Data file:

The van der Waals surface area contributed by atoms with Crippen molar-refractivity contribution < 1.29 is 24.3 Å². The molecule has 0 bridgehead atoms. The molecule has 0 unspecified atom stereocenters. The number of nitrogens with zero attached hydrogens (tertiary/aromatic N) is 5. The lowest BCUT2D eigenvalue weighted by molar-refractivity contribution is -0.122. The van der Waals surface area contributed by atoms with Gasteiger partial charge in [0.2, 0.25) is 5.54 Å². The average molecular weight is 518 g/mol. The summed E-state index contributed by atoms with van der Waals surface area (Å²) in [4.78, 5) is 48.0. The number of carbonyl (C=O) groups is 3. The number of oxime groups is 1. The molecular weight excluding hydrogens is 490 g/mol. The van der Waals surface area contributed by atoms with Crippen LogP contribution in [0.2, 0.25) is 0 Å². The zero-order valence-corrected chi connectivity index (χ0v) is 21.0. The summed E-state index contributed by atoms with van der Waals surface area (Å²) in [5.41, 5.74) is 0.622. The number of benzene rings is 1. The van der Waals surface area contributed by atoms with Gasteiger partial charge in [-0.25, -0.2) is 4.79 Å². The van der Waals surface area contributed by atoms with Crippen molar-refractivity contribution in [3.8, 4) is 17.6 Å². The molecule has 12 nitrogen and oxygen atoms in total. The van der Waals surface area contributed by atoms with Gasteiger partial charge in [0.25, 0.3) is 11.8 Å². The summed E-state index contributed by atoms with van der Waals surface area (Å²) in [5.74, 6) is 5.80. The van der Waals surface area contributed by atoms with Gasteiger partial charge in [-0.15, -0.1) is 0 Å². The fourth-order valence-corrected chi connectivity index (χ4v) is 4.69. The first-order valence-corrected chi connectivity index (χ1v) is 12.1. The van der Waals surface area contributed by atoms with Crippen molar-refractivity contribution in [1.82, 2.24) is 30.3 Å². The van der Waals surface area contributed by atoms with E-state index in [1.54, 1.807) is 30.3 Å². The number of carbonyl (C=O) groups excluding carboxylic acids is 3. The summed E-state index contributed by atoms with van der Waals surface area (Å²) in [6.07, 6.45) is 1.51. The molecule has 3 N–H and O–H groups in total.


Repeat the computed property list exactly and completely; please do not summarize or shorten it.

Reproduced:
The van der Waals surface area contributed by atoms with Crippen molar-refractivity contribution < 1.29 is 24.3 Å². The molecule has 0 bridgehead atoms. The molecule has 0 unspecified atom stereocenters. The number of nitrogens with zero attached hydrogens (tertiary/aromatic N) is 5. The lowest BCUT2D eigenvalue weighted by molar-refractivity contribution is -0.122. The van der Waals surface area contributed by atoms with Gasteiger partial charge in [0.2, 0.25) is 5.54 Å². The average molecular weight is 518 g/mol. The summed E-state index contributed by atoms with van der Waals surface area (Å²) in [4.78, 5) is 48.0. The number of carbonyl (C=O) groups is 3. The number of oxime groups is 1. The molecular weight excluding hydrogens is 490 g/mol. The van der Waals surface area contributed by atoms with Crippen LogP contribution in [0.2, 0.25) is 0 Å². The zero-order valence-corrected chi connectivity index (χ0v) is 21.0. The summed E-state index contributed by atoms with van der Waals surface area (Å²) in [5.41, 5.74) is 0.622. The number of benzene rings is 1. The van der Waals surface area contributed by atoms with Gasteiger partial charge in [-0.25, -0.2) is 4.79 Å². The van der Waals surface area contributed by atoms with Crippen molar-refractivity contribution in [3.8, 4) is 17.6 Å². The molecule has 12 nitrogen and oxygen atoms in total. The van der Waals surface area contributed by atoms with Gasteiger partial charge in [0.25, 0.3) is 11.8 Å². The summed E-state index contributed by atoms with van der Waals surface area (Å²) in [5.74, 6) is 5.80. The van der Waals surface area contributed by atoms with Gasteiger partial charge in [-0.15, -0.1) is 0 Å². The fourth-order valence-corrected chi connectivity index (χ4v) is 4.69. The first-order valence-corrected chi connectivity index (χ1v) is 12.1. The van der Waals surface area contributed by atoms with Crippen molar-refractivity contribution in [1.82, 2.24) is 30.3 Å². The van der Waals surface area contributed by atoms with E-state index in [1.54, 1.807) is 30.3 Å². The number of carbonyl (C=O) groups excluding carboxylic acids is 3. The summed E-state index contributed by atoms with van der Waals surface area (Å²) in [6.07, 6.45) is 1.51. The molecule has 3 N–H and O–H groups in total.